Different Measures of Time

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On the Trail of Genghis Khan

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“…here, cradled by the ger, there was no thinking backward or forward, only a feeling of completeness, for this was nomadic life intact, virtually unchanged from the days of Genghis Khan.

In a world without fences, where communities lifted and moved as unpredictably as the weather, our usual ways of keeping track of time and place were beginning to change.

-On the Trail of Genghis Khan: An Epic Journey Through the Land of the Nomads by Tim Cope

A description of the journey from the beginning of the book: “The world expanded with every new challenge, from frostbitten toes to the dark clouds of mosquitoes that came with summer in Siberia. But most of all it was the people who left an impression on me….I found it astonishing that in the midst of an adventure I experienced more comradeship and connection with many of these people than with those where I had grown up in Australia.

Alone is Forever

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Cornered

Cornered

It’s hard to see a fellow human be destroyed. You find yourself needing to believe the victim earned her punishment. You want to think that an innocent girl would never be tortured, and that the world couldn’t possibly be so cruel…But I’m not like them. I watched the whole world desert me. And once you know you’re alone, you can never, ever forget.

Cornered: 14 Stories of Bullying and Defiance edited by Rhoda Belleza

From the introduction: “But bullying starts with adults. It starts with controlling parents who will do almost anything to maintain that control, and teachers who don’t tolerate kids finding their ways through natural developmental stages…Back before language we absorb through all our senses. If we grow up experiencing domestic violence, even if it isn’t aimed at us, we learn the ways of violence…It’s too easy to look for bullying kids and try to stop them from being bullies. That usually results in making them more devious. Let’s call it meanness. Let’s call it indecency. And let’s understand that it never starts with the kid.

Bullying is Unnatural

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Sticks and Stones

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Though bullying is a problem that cuts across lines of class, race, and geography, the reality is that most kids aren’t directly involved—either as perpetrators or as targets. And when kids understand that concerted cruelty is the exception and not the rule, they respond: bullying drops, and students become more active about reporting it.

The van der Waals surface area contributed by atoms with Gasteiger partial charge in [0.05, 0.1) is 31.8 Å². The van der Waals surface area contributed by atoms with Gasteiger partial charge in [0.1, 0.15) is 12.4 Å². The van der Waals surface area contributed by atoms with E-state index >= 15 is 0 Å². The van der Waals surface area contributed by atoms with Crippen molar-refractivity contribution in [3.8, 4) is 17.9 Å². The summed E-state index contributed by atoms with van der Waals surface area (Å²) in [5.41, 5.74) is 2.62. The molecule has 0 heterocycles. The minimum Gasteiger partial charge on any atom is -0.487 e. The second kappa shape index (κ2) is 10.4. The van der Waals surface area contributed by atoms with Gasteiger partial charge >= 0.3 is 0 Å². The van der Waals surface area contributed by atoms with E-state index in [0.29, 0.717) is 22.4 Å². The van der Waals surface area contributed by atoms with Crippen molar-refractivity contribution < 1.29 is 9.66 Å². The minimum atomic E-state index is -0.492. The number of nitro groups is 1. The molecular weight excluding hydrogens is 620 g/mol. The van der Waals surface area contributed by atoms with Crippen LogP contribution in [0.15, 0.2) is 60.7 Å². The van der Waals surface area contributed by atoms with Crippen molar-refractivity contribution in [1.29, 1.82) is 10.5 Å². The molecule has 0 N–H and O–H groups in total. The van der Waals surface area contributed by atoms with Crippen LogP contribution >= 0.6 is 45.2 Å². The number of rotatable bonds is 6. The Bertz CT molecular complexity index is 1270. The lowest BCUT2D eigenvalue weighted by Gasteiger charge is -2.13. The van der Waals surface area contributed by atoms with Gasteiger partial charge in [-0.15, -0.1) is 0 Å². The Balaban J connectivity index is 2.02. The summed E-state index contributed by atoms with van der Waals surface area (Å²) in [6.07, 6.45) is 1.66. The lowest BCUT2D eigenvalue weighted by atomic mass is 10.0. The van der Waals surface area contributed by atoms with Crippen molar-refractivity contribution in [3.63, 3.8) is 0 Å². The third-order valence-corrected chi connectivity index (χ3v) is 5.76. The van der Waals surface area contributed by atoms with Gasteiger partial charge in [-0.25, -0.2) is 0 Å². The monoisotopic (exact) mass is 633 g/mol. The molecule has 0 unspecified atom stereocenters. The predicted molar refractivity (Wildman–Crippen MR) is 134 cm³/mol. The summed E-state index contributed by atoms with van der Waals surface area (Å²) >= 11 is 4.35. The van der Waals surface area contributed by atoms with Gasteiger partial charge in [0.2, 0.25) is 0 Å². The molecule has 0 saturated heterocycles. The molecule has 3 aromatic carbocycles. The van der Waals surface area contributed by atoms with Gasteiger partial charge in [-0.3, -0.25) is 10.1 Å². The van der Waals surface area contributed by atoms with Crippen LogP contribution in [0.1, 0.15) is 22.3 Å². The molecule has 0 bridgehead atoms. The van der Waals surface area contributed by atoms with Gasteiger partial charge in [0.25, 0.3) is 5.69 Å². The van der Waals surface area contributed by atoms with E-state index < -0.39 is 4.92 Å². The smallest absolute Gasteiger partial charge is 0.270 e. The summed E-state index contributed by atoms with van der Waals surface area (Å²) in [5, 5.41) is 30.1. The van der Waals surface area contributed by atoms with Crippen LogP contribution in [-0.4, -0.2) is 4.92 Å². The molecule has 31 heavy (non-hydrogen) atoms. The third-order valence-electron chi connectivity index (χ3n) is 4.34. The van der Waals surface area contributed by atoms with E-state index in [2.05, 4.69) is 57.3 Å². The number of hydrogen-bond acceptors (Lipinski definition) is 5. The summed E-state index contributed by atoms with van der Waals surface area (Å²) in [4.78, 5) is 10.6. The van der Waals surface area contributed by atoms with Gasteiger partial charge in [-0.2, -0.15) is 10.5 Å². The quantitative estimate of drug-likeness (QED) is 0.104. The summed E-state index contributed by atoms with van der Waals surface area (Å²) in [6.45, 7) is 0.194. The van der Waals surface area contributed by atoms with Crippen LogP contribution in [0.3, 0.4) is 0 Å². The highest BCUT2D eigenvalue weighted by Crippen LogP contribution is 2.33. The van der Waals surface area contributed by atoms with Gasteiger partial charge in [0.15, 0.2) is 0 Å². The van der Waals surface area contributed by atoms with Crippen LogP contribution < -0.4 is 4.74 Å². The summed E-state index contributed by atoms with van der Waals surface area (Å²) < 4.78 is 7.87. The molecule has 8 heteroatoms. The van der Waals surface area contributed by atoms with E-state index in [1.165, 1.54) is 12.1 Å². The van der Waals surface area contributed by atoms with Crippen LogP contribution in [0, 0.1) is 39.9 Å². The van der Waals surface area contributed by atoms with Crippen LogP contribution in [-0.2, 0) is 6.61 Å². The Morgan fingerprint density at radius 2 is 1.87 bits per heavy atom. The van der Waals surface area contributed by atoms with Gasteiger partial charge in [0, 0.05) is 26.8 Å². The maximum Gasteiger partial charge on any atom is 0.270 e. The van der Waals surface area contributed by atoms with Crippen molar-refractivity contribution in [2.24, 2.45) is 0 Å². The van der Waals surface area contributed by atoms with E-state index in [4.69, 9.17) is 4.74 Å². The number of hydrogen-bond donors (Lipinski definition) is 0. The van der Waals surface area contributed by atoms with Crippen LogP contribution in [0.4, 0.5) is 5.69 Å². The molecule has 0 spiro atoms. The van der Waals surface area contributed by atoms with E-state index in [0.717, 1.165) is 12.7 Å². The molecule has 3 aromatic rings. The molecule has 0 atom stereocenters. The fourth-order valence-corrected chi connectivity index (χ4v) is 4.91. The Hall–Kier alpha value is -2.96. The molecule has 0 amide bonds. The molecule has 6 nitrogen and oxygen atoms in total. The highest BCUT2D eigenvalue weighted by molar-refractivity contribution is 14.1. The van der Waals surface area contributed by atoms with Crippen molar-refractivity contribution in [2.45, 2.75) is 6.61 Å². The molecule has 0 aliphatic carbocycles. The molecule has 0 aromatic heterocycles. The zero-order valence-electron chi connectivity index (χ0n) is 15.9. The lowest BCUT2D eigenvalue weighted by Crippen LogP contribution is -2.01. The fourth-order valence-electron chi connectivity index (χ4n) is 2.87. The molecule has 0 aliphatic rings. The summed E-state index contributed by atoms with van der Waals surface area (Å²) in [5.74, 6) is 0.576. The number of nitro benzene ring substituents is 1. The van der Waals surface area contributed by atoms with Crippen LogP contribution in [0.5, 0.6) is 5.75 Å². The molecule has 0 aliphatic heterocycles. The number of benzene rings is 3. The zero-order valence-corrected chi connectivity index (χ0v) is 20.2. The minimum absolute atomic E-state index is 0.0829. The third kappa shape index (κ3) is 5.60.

-Sticks and Stones: Defeating the Culture of Bullying and Rediscovering the Power of Character and Empathy by Emily Bazelon

Max Comes Home

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Max!” they shouted with joy. “Are you staying with us all winter?”
“Yes,” said Max. “Me and My Flock!”
Everyone looked at Irene, hoping she would say something. But all she could say was “Welcome Home!”

-Duck at the Door by Jackie Urbanovic

Some information about wild birds and winter:

Short-term Results

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End of Ethics

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“Today’s corporate culture and CEOs increasingly encourage nearly any behavior that produces short-term results, supposedly satisfying shareholders and boosting the stock price in the process. This short-termism is the very root of the problem, causing the end of ethics as we know it. It is a mania and a mantra. Leaders focus on results now, without regards to the consequences and any lingering ethical qualms. CEOs ignore “how they got here” and, instead, focus on short-term performance and reward, concentrating solely on this quarter, not the next ten.”

-The End of Ethics and A Way Back: How To Fix A Fundamentally Broken Global Financial System by Theodore Roosevelt Malloch, Jordan D. Mamorsky

Costumes, Pageants and Thanksgiving

One extremely unfortunate Thanksgiving tradition in the United States is the re-enactment of the ‘Thanksgiving Story.’ This invariably involves someone (usually children) dressing up as an ‘Indian’ who arrives with food to help the pilgrims who are on the brink of starvation.

A few basic facts that must be considered before putting on the traditional pageant:

  1. ‘Indian’ is considered by many people to be a racial slur. It can create a negative experience for the Native American children in the classroom. While there is debate over correct terminology, this issue must be carefully considered, particularly given it’s combination with point 2.
  2. Non-native people dressing up in a native costume (complete with face paint) is exactly the same as performing in black-face. Don’t. Do. It.
  3. The Thanksgiving Myth is not only (at best) an historic oversimplification, the reason the holiday exists has more to do with the Civil War (Revolutionary war, etc.) and the need for unification of people in any possible form. It also has a strong feminist connection – even though it would not have been called feminism at that time.